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  43. Responsibility and the Brain Sciences.Felipe De Brigard, Eric Mandelbaum & David Ripley - 2009 - Ethical Theory and Moral Practice 12 (5):511-524.
    Some theorists think that the more we get to know about the neural underpinnings of our behaviors, the less likely we will be to hold people responsible for their actions. This intuition has driven some to suspect that as neuroscience gains insight into the neurological causes of our actions, people will cease to view others as morally responsible for their actions, thus creating a troubling quandary for our legal system. This paper provides empirical evidence against such intuitions. Particularly, our studies (...)
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  44.  86
    At the Heart of Morality Lies Folk Psychology.Steve Guglielmo, Andrew E. Monroe & Bertram F. Malle - 2009 - Inquiry: An Interdisciplinary Journal of Philosophy 52 (5):449-466.
    Moral judgments about an agent's behavior are enmeshed with inferences about the agent's mind. Folk psychology—the system that enables such inferences—therefore lies at the heart of moral judgment. We examine three related folk-psychological concepts that together shape people's judgments of blame: intentionality, choice, and free will. We discuss people's understanding and use of these concepts, address recent findings that challenge the autonomous role of these concepts in moral judgment, and conclude that choice is the fundamental concept of the three, defining (...)
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  45. The Pervasive Impact of Moral Judgment.Dean Pettit & Joshua Knobe - 2009 - Mind and Language 24 (5):586-604.
    Shows that the very same asymmetries that arise for intentionally also arise from deciding, desiring, in favor of, opposed to, and advocating. It seems that the phenomenon is not due to anything about the concept of intentional action in particular. Rather, the effects observed for the concept of intentional action should be regarded as just one manifestation of the pervasive impact of moral judgment.
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  46. Asymmetries in Judgments of Responsibility and Intentional Action.Jennifer Cole Wright & John Bengson - 2009 - Mind and Language 24 (1):24-50.
    Abstract: Recent experimental research on the 'Knobe effect' suggests, somewhat surprisingly, that there is a bi-directional relation between attributions of intentional action and evaluative considerations. We defend a novel account of this phenomenon that exploits two factors: (i) an intuitive asymmetry in judgments of responsibility (e.g. praise/blame) and (ii) the fact that intentionality commonly connects the evaluative status of actions to the responsibility of actors. We present the results of several new studies that provide empirical evidence in support of this (...)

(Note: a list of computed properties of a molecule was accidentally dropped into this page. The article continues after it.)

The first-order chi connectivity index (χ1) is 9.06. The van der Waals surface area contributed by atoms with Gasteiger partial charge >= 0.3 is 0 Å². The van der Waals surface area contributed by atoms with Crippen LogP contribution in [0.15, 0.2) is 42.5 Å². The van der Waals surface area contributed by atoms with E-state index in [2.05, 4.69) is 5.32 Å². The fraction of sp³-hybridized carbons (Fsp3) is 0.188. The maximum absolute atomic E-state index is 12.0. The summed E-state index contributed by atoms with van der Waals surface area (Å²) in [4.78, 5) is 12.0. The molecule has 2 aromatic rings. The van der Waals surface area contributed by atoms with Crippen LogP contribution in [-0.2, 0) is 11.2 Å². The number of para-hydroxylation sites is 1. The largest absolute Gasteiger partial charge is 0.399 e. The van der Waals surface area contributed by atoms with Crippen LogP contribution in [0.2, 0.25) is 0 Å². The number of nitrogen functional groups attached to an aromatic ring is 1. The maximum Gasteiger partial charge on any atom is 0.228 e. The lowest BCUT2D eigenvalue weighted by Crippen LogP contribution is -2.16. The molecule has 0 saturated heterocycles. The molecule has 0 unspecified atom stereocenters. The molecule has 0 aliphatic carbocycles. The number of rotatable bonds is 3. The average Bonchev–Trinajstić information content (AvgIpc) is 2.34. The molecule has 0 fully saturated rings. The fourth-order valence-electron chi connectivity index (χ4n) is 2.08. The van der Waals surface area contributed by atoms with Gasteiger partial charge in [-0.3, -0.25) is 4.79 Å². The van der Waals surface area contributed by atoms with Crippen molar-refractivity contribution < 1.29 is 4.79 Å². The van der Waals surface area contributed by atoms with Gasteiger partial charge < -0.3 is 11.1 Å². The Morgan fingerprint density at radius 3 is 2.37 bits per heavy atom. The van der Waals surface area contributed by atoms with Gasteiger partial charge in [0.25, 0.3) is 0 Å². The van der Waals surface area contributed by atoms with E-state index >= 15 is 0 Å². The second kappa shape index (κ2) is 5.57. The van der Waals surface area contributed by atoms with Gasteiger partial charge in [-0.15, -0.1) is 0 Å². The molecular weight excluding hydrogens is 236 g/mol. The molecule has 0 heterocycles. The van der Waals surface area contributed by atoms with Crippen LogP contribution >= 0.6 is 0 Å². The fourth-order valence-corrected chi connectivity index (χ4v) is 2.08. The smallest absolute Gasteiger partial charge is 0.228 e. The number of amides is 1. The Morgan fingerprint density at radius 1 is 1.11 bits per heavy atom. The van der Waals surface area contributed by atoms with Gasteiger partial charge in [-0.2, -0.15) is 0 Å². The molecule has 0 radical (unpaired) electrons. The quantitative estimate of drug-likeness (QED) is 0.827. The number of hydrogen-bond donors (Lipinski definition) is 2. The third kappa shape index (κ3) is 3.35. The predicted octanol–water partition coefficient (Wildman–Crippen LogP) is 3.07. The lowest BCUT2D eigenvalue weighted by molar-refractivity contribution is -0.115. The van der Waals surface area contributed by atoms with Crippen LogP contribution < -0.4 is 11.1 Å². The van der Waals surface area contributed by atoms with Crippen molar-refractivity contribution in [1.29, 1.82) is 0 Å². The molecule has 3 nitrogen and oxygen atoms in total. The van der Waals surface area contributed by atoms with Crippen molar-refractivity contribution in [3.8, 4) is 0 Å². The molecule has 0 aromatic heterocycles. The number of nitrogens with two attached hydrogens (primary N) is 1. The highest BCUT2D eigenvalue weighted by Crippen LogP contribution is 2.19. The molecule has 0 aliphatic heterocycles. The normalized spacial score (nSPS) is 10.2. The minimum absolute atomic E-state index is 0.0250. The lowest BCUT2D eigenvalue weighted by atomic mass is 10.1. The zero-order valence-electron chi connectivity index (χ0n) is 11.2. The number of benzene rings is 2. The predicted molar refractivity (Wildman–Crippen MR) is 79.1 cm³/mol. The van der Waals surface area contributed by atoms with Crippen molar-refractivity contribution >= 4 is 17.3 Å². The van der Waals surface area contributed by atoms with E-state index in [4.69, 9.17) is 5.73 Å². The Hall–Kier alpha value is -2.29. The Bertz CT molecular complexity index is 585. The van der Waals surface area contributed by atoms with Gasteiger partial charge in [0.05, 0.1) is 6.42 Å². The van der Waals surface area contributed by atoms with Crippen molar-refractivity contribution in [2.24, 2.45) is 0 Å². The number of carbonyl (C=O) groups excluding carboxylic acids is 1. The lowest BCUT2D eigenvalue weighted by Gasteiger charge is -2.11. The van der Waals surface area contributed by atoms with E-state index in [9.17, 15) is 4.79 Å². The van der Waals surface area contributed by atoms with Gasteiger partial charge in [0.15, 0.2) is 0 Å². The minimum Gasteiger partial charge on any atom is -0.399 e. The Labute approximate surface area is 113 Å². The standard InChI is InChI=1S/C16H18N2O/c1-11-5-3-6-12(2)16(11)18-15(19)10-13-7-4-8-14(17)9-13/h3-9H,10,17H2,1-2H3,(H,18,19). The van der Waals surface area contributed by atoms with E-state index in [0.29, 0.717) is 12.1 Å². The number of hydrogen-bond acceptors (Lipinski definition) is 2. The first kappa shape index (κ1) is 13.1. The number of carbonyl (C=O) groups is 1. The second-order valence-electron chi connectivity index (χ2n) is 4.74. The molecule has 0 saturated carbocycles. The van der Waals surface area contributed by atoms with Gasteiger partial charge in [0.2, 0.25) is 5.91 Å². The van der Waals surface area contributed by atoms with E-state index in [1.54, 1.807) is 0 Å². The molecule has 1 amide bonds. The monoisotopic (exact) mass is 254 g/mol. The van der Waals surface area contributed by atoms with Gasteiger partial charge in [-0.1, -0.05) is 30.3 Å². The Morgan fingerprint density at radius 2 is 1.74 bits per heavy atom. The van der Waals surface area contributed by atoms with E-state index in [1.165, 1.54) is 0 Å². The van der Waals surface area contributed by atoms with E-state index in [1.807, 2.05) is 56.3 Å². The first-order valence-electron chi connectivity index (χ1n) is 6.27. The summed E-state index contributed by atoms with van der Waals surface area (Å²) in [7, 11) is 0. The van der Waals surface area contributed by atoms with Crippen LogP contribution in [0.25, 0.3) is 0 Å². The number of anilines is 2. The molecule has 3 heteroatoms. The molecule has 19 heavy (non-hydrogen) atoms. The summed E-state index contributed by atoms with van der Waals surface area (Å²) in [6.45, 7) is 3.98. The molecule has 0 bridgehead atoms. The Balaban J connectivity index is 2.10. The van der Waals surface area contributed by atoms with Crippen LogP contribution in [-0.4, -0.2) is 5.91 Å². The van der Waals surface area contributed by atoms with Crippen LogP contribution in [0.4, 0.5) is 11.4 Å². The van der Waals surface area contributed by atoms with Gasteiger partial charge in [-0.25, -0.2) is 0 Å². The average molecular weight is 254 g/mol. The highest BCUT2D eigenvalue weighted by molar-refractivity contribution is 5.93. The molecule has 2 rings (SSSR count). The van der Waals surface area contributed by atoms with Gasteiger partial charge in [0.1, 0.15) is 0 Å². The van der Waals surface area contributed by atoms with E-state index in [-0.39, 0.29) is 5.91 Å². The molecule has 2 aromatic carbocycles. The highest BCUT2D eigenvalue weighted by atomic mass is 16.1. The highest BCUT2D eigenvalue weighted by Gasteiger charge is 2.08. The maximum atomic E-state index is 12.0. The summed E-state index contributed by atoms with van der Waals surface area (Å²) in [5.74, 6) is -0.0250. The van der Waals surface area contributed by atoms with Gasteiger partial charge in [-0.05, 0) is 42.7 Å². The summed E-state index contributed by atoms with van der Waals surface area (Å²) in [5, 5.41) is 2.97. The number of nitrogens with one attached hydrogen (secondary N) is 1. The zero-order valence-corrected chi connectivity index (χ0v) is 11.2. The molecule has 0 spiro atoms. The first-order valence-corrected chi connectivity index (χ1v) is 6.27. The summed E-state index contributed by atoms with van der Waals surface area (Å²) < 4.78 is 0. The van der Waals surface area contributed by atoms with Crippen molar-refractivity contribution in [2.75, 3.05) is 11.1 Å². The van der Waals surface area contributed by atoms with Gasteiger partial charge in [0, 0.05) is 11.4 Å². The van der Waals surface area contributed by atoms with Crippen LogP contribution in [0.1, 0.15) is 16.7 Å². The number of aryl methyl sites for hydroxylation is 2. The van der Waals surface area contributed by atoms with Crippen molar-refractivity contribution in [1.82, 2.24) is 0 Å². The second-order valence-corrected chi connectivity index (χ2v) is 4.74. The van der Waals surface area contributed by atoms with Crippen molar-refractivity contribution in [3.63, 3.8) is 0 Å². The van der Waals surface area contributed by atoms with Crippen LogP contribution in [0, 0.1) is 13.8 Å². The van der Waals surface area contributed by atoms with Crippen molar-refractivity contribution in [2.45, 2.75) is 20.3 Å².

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  47. Problems with the Appeal to Intuition in Epistemology.Adam Feltz - 2008 - Philosophical Explorations 11 (2):131 – 141.
    George Bealer argues that intuitions are not only reliable indicators of truth, they are necessary to the philosophical endeavor. Specifically, he thinks that intuitions are essential sources of evidence for epistemic justification. I argue that Bealer's defense of intuitions either (1) is insufficient to show that actual human beings are in a position to use intuitions for epistemic justification, or (2) begs the question. The growing empirical data about our intuitions support the view that humans are not creatures appropriately positioned (...)
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  48. The Folk Concept of Intentional Action: Philosophical and Experimental Issues.Edouard Machery - 2008 - Mind and Language 23 (2):165–189.
    Recent experimental fi ndings by Knobe and others ( Knobe, 2003; Nadelhoffer, 2006b; Nichols and Ulatowski, 2007 ) have been at the center of a controversy about the nature of the folk concept of intentional action. I argue that the signifi cance of these fi ndings has been overstated. My discussion is two-pronged. First, I contend that barring a consensual theory of conceptual competence, the signifi cance of these experimental fi ndings for the nature of the concept of intentional action (...)
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  49. Variantism About Responsibility.John M. Doris, Joshua Knobe & Robert L. Woolfolk - 2007 - Philosophical Perspectives 21 (1):183–214.
  50. Experimental Philosophy.Joshua Knobe - 2007 - Philosophy Compass 2 (1):81–92.
    Claims about people's intuitions have long played an important role in philosophical debates. The new field of experimental philosophy seeks to subject such claims to rigorous tests using the traditional methods of cognitive science – systematic experimentation and statistical analysis. Work in experimental philosophy thus far has investigated people's intuitions in philosophy of language, philosophy of mind, epistemology, and ethics. Although it is now generally agreed that experimental philosophers have made surprising discoveries about people's intuitions in each of these areas, (...)